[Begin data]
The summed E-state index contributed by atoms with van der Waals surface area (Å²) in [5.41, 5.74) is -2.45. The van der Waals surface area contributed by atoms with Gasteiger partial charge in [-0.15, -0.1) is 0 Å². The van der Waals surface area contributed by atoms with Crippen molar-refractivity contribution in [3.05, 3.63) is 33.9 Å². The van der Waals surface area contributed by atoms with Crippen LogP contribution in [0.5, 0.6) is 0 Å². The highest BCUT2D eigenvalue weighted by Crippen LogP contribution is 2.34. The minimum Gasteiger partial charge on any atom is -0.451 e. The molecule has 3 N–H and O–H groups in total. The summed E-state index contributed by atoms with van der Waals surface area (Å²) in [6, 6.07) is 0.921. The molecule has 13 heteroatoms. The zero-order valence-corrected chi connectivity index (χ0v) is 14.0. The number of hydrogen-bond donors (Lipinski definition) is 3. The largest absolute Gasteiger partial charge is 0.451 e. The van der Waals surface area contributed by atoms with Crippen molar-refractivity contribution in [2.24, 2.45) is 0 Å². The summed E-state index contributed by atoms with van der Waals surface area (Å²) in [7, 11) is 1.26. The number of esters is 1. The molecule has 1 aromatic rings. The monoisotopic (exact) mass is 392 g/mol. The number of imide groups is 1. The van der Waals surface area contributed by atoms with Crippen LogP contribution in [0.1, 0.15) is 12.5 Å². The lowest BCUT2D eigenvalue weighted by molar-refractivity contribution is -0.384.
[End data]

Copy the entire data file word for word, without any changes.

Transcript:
The summed E-state index contributed by atoms with van der Waals surface area (Å²) in [5.41, 5.74) is -2.45. The van der Waals surface area contributed by atoms with Gasteiger partial charge in [-0.15, -0.1) is 0 Å². The van der Waals surface area contributed by atoms with Crippen molar-refractivity contribution in [3.05, 3.63) is 33.9 Å². The van der Waals surface area contributed by atoms with Crippen LogP contribution in [0.5, 0.6) is 0 Å². The highest BCUT2D eigenvalue weighted by Crippen LogP contribution is 2.34. The minimum Gasteiger partial charge on any atom is -0.451 e. The molecule has 3 N–H and O–H groups in total. The summed E-state index contributed by atoms with van der Waals surface area (Å²) in [6, 6.07) is 0.921. The molecule has 13 heteroatoms. The zero-order valence-corrected chi connectivity index (χ0v) is 14.0. The number of hydrogen-bond donors (Lipinski definition) is 3. The largest absolute Gasteiger partial charge is 0.451 e. The van der Waals surface area contributed by atoms with Crippen molar-refractivity contribution in [2.24, 2.45) is 0 Å². The summed E-state index contributed by atoms with van der Waals surface area (Å²) in [7, 11) is 1.26. The number of esters is 1. The molecule has 1 aromatic rings. The monoisotopic (exact) mass is 392 g/mol. The number of imide groups is 1. The van der Waals surface area contributed by atoms with Crippen LogP contribution in [0.1, 0.15) is 12.5 Å². The lowest BCUT2D eigenvalue weighted by molar-refractivity contribution is -0.384.